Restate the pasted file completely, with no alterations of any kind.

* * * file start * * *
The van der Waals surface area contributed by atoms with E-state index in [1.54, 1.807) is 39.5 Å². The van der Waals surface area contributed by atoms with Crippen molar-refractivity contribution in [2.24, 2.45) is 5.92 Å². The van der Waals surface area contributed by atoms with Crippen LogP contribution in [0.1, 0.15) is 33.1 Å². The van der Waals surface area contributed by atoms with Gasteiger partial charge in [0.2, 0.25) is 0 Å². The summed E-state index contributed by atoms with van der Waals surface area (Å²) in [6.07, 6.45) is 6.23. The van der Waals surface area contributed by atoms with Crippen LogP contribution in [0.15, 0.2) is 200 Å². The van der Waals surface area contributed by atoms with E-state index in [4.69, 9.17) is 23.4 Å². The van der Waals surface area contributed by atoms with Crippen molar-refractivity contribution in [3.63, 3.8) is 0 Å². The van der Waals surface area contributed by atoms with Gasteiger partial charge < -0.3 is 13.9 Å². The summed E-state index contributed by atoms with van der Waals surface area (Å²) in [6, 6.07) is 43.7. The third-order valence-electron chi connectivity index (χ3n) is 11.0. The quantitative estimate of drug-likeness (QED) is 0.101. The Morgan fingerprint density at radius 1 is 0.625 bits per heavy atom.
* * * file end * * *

The van der Waals surface area contributed by atoms with E-state index in [1.54, 1.807) is 39.5 Å². The van der Waals surface area contributed by atoms with Crippen molar-refractivity contribution in [2.24, 2.45) is 5.92 Å². The van der Waals surface area contributed by atoms with Crippen LogP contribution in [0.1, 0.15) is 33.1 Å². The van der Waals surface area contributed by atoms with Gasteiger partial charge in [0.2, 0.25) is 0 Å². The summed E-state index contributed by atoms with van der Waals surface area (Å²) in [6.07, 6.45) is 6.23. The van der Waals surface area contributed by atoms with Crippen LogP contribution in [0.15, 0.2) is 200 Å². The van der Waals surface area contributed by atoms with E-state index in [4.69, 9.17) is 23.4 Å². The van der Waals surface area contributed by atoms with Crippen molar-refractivity contribution in [3.63, 3.8) is 0 Å². The van der Waals surface area contributed by atoms with Gasteiger partial charge < -0.3 is 13.9 Å². The summed E-state index contributed by atoms with van der Waals surface area (Å²) in [6, 6.07) is 43.7. The third-order valence-electron chi connectivity index (χ3n) is 11.0. The quantitative estimate of drug-likeness (QED) is 0.101. The Morgan fingerprint density at radius 1 is 0.625 bits per heavy atom.